BBC Home > BBC News > Business

Who defaults first: Greece or the US?

05 July 11 08:11
President Barack Obama
By Stephanie Flanders
Economics editor

Will the US government default on its debt before Greece does? The fact that I can even pose the question tells you we live in peculiar times.

With its next tranche of money from the IMF-EU bail-out now assured, we can say with some confidence that the Greek government will not default next month. Incredibly, the same cannot be said of the US Federal Government.

Just so we're clear: the world is a lot more dependent on the "full faith and credit" of the US than it is on Greece.

A default by the US government - even a temporary, "technical" default - would be a very serious matter, not only for the US but for the global financial system. That is why the smart money has always said it won't happen; that Congress and the White House would come to an agreement in the eleventh hour.

I am in Washington today, and I can report that the smart money is still saying this. It is probably right.

But we are now getting very close to the eleventh hour and - unlike the battle to authorise the budget back in April - this can't be resolved 20 minutes before the government shuts down.

From where we are, default is far from the most likely outcome, but it is certainly conceivable.

Raising the ceiling

By now you may be wondering how a serious country like the US could get into such a mess. Here's a brief recap.

Unlike most countries, the US has a legal limit on the amount the federal government can borrow, legislated by Congress, which is independent of the regular budget approval process.

Congress has raised that debt ceiling at least 75 times in the past 50 years, most recently at the start of 2010, when the limit was raised to $14.29 trillion (£8.92tn).

On 16 May, Treasury Secretary Tim Geithner declared that limit had been reached, and he was starting to implement "extraordinary measures" to limit the government's need for additional borrowing.

For example, he's not been issuing new debt to replace the bonds maturing in various federal employee savings funds, and he's retiring existing debt to pay certain civil service benefits, both of which give the government a little more headroom.

This kind of juggling ought to get them through to 2 August. After that, nothing is certain.

Growing deficit

The Bipartisan Policy Centre has looked at what's coming into the government coffers after that - and what's going out. It's not pretty.

In particular, 15 August looms large for the markets, because that's when $29bn in debt interest comes due. (There are four days a year when the Treasury makes most of its interest payments and that is one of them.) But there's a raft of other spending obligations that would come due before then.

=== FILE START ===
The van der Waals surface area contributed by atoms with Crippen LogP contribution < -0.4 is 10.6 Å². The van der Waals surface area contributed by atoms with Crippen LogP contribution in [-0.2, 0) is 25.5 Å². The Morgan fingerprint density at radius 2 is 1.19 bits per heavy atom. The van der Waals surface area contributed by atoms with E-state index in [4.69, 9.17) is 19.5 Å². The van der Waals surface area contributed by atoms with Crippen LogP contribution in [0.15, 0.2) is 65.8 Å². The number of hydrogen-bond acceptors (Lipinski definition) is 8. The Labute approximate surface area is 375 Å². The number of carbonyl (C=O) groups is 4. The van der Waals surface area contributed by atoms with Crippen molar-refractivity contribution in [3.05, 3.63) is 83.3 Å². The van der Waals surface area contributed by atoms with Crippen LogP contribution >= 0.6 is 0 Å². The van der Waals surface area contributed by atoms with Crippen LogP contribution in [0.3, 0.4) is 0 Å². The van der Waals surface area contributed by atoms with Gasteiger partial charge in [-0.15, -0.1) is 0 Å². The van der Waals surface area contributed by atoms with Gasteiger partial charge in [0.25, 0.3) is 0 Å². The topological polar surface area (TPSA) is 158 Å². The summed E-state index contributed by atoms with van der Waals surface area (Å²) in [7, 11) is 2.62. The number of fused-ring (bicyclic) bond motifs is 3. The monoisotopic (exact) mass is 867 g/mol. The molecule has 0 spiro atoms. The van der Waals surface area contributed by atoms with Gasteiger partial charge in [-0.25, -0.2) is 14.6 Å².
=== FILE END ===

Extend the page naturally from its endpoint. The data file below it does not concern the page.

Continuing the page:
Between 3 and 31 August, the think-tank reckons the federal government will have $172bn in revenues and nearly $307bn in spending commitments - meaning a deficit of just over $135bn. In theory, if the president can't borrow to fund that shortfall, he has to find a way to cut the government's outgoings by 44%. Overnight.

Many have suggested the Treasury could protect the government's credit status by simply prioritising debt interest and other essentials.

The administration says this is unworkable. It's not just that they'd rather not have to explain why they're holding back money from veterans to pay interest to Wall Street; why money market funds are more important than food stamps, say, or paying federal workers.

The larger problem, say Treasury officials, is that the markets would not take kindly to the government reneging on any of its legally mandated commitments, even those that do not directly concern the national debt.

That may or may not be correct. But, once again, you'd rather not put it to the test.

What's the way out of the impasse? "Simple", say Republican leaders. All the president has to do is agree to cut spending by $2 trillion over the next 10 years, without a penny in tax increases.

"Not so simple," replies the president. He's said yes to significant spending cuts, but raising tax revenues has to be part of the mix.

There have been plenty of twists and turns in the debate but that basic difference between the two sides still looms large.

Pubic opinion

Most Republicans in the House of Representatives will not vote for an increase in tax rates of any kind. That has put the focus on tax expenditures as the possible area for compromise - the loopholes and tax breaks which politicians claim to dislike but seldom vote to abolish.

Some senior Republicans are now hinting in this direction, though it's far from clear that their troops will go along with it.

Most economists - including the IMF, the OECD and most Wall Street analysts - reckon that the reform of major entitlements like social security and tax increases will be needed in any long-term solution to the deficit.

But if the polls are to be believed, few Americans do. Indeed, 70% say they don't want to raise the debt ceiling at all.

It's worth lingering over that poll finding. If accurate, it suggests that nearly three quarters of the American public don't want the US government to make good on commitments which a Democratic president and a Republican Congress have already passed into law, in this year's budget.

In such an environment, it's hard for politicians to do the right thing. Especially 15 months from a general election.

To return to where I began, the implications of a default are so serious, you have to bet the two sides will do a deal in the next three weeks, thus saving everyone the worry of a US default - at least until the next time. But plenty of damage will still have been done.

Share this

Related BBC sites